Listening to ATC Clearances is Good for You

Ready to copy clearance.

No doubt, passively listening to ATC clearances is good head work. The more you listen, the more it makes sense. There are plenty of websites wired into air traffic control communications, including ATC clearance frequencies.

You’ve heard that old adage: “What I hear, I generally forget. What I see, I may remember. What I do, stays with me.” There is no substitute for hands-on practice with ATC clearances.

To really exercise your memory muscles, and learn the cadence and pattern of ATC clearances, it’s best to:

  1. Listen to a clearance.
  2. Write it down.
  3. Most importantly, get feedback on whether you got it right.

It’s the feedback, or in ATC terms, “hearback,” where real learning takes place. I’m  working on a module for the ATC Radio Simulator that gives you hearback / feedback on whether you copied the clearance correctly.

One last note about learning to copy ATC clearances. Take comfort in knowing even old pros don’t always get it right. I wrote about that in a previous article. Just last week, I muffed copying a route clearance before departing Raleigh-Durham (RDU) International. The controller’s response was surprising. I’ll tell you about that next time.

In the meantime, tell me what trips you up when trying to copy clearances. Does the controller talk too fast for you to write? Do you not have a system of shorthand for writing the clearance quickly?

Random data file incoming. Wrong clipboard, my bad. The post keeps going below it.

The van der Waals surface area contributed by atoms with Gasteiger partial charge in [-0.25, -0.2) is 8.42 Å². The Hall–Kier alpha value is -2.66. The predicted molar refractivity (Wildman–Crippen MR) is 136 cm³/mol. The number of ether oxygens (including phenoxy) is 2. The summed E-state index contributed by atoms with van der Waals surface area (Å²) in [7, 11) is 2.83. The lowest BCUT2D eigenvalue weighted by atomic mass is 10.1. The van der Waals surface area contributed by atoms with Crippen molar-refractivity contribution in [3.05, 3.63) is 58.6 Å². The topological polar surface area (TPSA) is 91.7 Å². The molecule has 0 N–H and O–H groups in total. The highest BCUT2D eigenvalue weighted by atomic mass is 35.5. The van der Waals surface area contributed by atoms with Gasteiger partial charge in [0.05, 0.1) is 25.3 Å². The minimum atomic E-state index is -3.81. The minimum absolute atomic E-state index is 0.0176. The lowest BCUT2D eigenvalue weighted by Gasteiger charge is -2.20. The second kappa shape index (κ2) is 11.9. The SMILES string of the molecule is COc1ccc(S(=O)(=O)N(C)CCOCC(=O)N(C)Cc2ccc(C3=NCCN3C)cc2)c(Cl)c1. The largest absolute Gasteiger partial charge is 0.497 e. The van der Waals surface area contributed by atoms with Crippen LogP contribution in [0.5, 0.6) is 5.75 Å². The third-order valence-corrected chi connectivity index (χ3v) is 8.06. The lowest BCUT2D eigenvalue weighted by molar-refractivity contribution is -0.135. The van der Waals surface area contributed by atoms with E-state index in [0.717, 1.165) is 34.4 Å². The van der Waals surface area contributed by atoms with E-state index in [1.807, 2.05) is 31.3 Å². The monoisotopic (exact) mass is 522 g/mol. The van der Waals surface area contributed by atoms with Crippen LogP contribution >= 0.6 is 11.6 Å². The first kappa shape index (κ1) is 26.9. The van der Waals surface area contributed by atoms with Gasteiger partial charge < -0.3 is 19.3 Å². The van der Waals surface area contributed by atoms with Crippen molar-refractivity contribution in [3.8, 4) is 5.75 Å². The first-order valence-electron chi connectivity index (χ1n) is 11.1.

Share:

Share on facebook
Facebook
Share on twitter
Twitter
Share on pinterest
Pinterest
Share on linkedin
LinkedIn

Leave a Comment

Your email address will not be published. Required fields are marked *

On Key

Related Posts

New Day, New Jet

"New day, new jet." That is an Air Force Instructor Pilot's standard statement that means the current training scenario is over, and a new one has begun. It is a line of demarcation that reminds student pilots it is time to move on to the next challenging scenario. It's a new day here at ATCcommunication.com,

Flying into Class B for the First Time

If you are anticipating flying into Class B airspace for the first time, not to worry. The procedures ATC uses inside of Class B are nearly identical to those used in other classes of airspace. The subtle variations in procedure will most likely be unnoticeable to you. What may jump out at you is the

Pilot’s Discretion Descents

As you approach your destination, ATC will clear you to begin a descent from your enroute altitude to some lower altitude. Often descent clearances will come in a series of lower altitudes. This series of step-down clearances is issued to allow you to descend without conflicting with other traffic at lower altitudes. Occasionally, and in

I Hate Holding

No one likes to have their forward progress stopped. You know what I mean. When you are stuck in a traffic jam on the road, it’s very aggravating. Waiting at a long red stoplight when you need to be somewhere can raise your blood pressure. Similarly, when ATC says, “Expect holding at [a navigation fix],”

Coping with Busy Airspace

The time between ATC’s radio transmissions differs depending on the amount of traffic in a controller’s airspace. The more traffic in a section of airspace, the less time between ATC transmissions. Take comfort in the fact that no matter how busy the radio seems, the words and phrases ATC uses remain exactly the same words

Scroll to Top